McLaren's Norris and Sainz want Alonso's input on 2019 F1 car

Fernando Alonso's input on the 2019 McLaren Formula 1 car would be "very valuable", reckon new drivers Lando Norris and Carlos Sainz Jr

McLaren's Norris and Sainz want Alonso's input on 2019 F1 car

Two-time F1 world champion Alonso departed grand prix racing at the conclusion of the 2018 season, albeit leaving the door open to a future comeback.

His decision to compete elsewhere in 2019, coupled with team-mate Stoffel Vandoorne being let go by McLaren, means that the team heads into next year with an all-new driver line-up.

CEO Zak Brown made clear Alonso was welcome to try the new McLaren, and rookie Norris hinted he would be willing to give up some running to have Alonso sample the car.

"I think [his input] will be very valuable," Norris said. "He's got the best idea how the car's changed over the years, the best experience of what's good and what's bad, a lot more than I do.

"I don't know what's going to happen, if he's still going to be part of much. He's still part of McLaren. It's up to him.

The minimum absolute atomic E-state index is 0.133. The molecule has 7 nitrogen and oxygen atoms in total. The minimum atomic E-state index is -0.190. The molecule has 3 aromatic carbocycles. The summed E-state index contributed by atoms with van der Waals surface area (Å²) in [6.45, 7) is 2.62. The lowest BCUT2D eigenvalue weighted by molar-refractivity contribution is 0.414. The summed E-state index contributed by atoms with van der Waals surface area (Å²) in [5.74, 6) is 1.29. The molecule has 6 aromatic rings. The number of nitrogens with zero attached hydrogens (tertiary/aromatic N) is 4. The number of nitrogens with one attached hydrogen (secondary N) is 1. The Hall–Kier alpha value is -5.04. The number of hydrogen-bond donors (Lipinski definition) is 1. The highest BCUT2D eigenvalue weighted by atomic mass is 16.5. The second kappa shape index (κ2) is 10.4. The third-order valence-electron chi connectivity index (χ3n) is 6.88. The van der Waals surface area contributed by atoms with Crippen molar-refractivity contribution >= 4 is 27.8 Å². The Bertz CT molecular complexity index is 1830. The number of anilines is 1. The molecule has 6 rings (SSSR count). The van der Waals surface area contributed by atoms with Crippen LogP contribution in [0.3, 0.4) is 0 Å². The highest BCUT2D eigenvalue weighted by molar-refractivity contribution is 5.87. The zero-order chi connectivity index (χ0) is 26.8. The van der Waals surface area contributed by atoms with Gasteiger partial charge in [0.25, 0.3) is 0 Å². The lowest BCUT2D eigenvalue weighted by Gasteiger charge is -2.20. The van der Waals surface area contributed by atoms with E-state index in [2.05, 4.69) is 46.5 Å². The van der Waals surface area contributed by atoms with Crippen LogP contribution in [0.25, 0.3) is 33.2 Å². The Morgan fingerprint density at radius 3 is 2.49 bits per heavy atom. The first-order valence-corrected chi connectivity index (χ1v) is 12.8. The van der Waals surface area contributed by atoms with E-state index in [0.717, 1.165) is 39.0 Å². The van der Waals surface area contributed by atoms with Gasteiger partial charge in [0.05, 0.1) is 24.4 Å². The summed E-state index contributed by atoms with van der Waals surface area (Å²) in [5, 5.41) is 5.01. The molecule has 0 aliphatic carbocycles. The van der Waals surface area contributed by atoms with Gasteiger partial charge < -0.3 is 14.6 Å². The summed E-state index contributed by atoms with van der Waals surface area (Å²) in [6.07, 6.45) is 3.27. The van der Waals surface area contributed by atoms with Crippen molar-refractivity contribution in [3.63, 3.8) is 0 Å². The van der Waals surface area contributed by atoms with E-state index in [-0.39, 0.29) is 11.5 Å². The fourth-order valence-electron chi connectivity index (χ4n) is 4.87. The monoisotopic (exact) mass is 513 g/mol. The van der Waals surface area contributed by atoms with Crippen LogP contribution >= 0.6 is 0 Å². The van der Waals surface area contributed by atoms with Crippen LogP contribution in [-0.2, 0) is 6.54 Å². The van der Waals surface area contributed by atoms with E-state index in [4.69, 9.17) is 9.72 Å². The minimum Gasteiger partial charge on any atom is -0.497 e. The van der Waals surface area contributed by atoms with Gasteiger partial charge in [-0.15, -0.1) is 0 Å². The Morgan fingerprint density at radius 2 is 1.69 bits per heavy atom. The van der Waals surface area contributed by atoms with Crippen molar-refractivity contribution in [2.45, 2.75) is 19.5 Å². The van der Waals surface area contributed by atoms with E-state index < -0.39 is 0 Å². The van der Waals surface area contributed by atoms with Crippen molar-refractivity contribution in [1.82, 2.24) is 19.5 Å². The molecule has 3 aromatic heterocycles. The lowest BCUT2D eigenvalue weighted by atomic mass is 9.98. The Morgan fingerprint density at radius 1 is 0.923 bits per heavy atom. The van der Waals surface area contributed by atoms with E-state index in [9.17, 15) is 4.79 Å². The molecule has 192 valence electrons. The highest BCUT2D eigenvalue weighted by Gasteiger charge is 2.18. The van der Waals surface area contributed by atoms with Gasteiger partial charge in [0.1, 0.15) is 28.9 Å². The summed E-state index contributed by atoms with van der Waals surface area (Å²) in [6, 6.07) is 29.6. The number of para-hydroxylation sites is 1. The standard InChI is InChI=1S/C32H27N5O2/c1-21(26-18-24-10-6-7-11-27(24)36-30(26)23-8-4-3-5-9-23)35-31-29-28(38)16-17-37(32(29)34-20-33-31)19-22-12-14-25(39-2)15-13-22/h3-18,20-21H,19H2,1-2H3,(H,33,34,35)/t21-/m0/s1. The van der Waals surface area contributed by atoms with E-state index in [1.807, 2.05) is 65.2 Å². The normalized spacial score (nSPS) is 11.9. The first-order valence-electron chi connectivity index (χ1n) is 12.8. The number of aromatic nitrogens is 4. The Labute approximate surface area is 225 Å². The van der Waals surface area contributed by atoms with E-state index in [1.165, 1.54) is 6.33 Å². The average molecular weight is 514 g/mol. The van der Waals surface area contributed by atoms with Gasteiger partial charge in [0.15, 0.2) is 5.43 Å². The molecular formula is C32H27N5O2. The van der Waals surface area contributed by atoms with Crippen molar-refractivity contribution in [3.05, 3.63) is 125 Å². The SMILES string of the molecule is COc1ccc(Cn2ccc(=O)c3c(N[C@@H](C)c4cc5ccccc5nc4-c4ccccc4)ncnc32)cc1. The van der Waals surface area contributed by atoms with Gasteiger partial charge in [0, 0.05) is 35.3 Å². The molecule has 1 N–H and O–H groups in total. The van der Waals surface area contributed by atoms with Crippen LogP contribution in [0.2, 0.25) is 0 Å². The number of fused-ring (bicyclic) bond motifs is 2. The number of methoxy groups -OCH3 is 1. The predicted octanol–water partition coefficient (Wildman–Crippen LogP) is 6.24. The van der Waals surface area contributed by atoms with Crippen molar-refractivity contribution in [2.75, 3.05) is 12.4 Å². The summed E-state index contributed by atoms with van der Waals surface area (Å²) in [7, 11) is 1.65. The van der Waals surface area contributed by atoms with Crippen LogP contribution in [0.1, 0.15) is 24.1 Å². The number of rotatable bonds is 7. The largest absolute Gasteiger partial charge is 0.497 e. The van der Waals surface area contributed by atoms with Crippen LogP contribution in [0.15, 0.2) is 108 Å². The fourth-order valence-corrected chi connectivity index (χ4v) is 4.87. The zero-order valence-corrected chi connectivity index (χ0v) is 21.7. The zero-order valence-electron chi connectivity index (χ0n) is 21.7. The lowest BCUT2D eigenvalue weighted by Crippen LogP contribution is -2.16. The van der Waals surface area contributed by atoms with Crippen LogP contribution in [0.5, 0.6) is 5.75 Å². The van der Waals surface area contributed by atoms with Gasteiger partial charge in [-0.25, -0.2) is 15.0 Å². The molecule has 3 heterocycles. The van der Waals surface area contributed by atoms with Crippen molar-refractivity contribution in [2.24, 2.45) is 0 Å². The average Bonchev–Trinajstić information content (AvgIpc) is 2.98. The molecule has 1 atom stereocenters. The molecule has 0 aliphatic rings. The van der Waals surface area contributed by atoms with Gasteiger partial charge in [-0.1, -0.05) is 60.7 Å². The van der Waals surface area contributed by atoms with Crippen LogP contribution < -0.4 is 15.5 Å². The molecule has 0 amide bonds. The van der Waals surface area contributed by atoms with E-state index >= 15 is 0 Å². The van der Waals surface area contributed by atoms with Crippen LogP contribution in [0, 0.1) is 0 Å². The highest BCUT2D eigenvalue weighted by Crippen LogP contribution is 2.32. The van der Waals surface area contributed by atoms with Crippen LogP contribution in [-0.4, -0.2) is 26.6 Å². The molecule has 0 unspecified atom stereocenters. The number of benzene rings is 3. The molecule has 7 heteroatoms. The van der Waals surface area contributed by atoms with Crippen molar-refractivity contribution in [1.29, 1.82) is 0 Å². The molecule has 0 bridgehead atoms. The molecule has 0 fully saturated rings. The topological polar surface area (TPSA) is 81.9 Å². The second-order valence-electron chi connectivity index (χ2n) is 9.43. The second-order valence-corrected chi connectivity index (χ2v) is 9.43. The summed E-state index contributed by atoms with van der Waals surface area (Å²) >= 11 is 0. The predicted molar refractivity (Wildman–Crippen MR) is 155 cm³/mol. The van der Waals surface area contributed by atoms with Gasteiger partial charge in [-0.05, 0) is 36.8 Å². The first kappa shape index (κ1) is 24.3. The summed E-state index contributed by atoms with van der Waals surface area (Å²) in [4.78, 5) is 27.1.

"It would be cool. Of course I would like to have as many days [in the car] as possible but if everyone comes to a decision and thinks it's for the good of the whole team and his feedback will be just as important as mine or Carlos's, then I think it's a good thing."

Renault convert Sainz agreed McLaren could benefit from Alonso testing the 2019 design.

"It's something that for sure is in McLaren's interests, or also Fernando's interests to keep himself active," said Sainz.

"It's a decision more up to the management than to ourselves, but I wouldn't see it with bad eyes.

"I would see it as a good thing to have a driver like Fernando comparing cars."

While McLaren's sixth in the constructors' standings in 2018 was a clear improvement on the nadir of ninth the previous year, the MCL33 faded down the order and was often slowest of all by the end of the season.

Brown freely admitted it was "an extremely poor racecar".

McLaren underwent major operational changes in 2018, but Norris conceded "no one knows" whether improvements will come as soon as next year.

"[They] have decent ideas of things they are working on, bits they are trying to improve, all these little things that they've had lots of data to say is better.

"Sometimes it looks good in the windtunnel, on the aero mapping or whatever, and you get to the track and it does something slightly different to what you expect.

"Of course they are confident they are making the right changes. There's been quite a big change in the team and how they are approaching the work for next year, the development.

"They are focusing more on something that's 100% better, rather than saying 'it looks like it's going to be better' and putting it on the car.

"I think they have a much better understanding - but only time will tell."

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